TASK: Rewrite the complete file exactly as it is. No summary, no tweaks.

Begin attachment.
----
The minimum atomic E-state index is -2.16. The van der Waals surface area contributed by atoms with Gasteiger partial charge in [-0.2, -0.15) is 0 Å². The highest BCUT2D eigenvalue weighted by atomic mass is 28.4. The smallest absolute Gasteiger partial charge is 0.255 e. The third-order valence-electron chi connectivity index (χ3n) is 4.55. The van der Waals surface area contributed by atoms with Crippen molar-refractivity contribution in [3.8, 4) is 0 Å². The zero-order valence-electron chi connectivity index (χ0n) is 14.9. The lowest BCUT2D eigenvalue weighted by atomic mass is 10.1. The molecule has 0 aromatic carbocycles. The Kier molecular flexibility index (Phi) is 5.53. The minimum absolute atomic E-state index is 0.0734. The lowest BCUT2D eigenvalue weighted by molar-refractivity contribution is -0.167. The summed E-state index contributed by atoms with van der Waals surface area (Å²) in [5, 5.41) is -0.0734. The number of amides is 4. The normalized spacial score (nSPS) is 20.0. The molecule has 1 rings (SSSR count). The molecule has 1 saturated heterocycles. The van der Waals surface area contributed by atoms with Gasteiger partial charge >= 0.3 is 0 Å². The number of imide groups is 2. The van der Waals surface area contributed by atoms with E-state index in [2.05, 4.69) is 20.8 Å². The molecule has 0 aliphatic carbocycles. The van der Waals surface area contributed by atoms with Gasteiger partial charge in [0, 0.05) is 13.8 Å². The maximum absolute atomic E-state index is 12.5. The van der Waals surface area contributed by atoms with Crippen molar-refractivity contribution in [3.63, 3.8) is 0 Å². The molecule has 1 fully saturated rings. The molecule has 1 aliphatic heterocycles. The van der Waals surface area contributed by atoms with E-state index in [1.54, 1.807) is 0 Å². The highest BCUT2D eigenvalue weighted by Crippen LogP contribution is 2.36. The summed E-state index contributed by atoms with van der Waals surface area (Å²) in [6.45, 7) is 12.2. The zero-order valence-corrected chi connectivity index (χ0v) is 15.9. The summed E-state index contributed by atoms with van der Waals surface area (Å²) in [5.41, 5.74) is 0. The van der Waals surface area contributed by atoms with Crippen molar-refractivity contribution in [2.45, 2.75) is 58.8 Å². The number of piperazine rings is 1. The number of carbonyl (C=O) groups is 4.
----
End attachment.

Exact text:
The minimum atomic E-state index is -2.16. The van der Waals surface area contributed by atoms with Gasteiger partial charge in [-0.2, -0.15) is 0 Å². The highest BCUT2D eigenvalue weighted by atomic mass is 28.4. The smallest absolute Gasteiger partial charge is 0.255 e. The third-order valence-electron chi connectivity index (χ3n) is 4.55. The van der Waals surface area contributed by atoms with Crippen molar-refractivity contribution in [3.8, 4) is 0 Å². The zero-order valence-electron chi connectivity index (χ0n) is 14.9. The lowest BCUT2D eigenvalue weighted by atomic mass is 10.1. The molecule has 0 aromatic carbocycles. The Kier molecular flexibility index (Phi) is 5.53. The minimum absolute atomic E-state index is 0.0734. The lowest BCUT2D eigenvalue weighted by molar-refractivity contribution is -0.167. The summed E-state index contributed by atoms with van der Waals surface area (Å²) in [5, 5.41) is -0.0734. The number of amides is 4. The normalized spacial score (nSPS) is 20.0. The molecule has 1 rings (SSSR count). The molecule has 1 saturated heterocycles. The van der Waals surface area contributed by atoms with Gasteiger partial charge >= 0.3 is 0 Å². The number of imide groups is 2. The van der Waals surface area contributed by atoms with E-state index in [2.05, 4.69) is 20.8 Å². The molecule has 0 aliphatic carbocycles. The van der Waals surface area contributed by atoms with Gasteiger partial charge in [0, 0.05) is 13.8 Å². The maximum absolute atomic E-state index is 12.5. The van der Waals surface area contributed by atoms with Crippen molar-refractivity contribution in [3.63, 3.8) is 0 Å². The molecule has 1 fully saturated rings. The molecule has 1 aliphatic heterocycles. The van der Waals surface area contributed by atoms with E-state index in [1.54, 1.807) is 0 Å². The highest BCUT2D eigenvalue weighted by Crippen LogP contribution is 2.36. The summed E-state index contributed by atoms with van der Waals surface area (Å²) in [6.45, 7) is 12.2. The zero-order valence-corrected chi connectivity index (χ0v) is 15.9. The summed E-state index contributed by atoms with van der Waals surface area (Å²) in [5.41, 5.74) is 0. The van der Waals surface area contributed by atoms with Crippen molar-refractivity contribution in [2.45, 2.75) is 58.8 Å². The number of piperazine rings is 1. The number of carbonyl (C=O) groups is 4.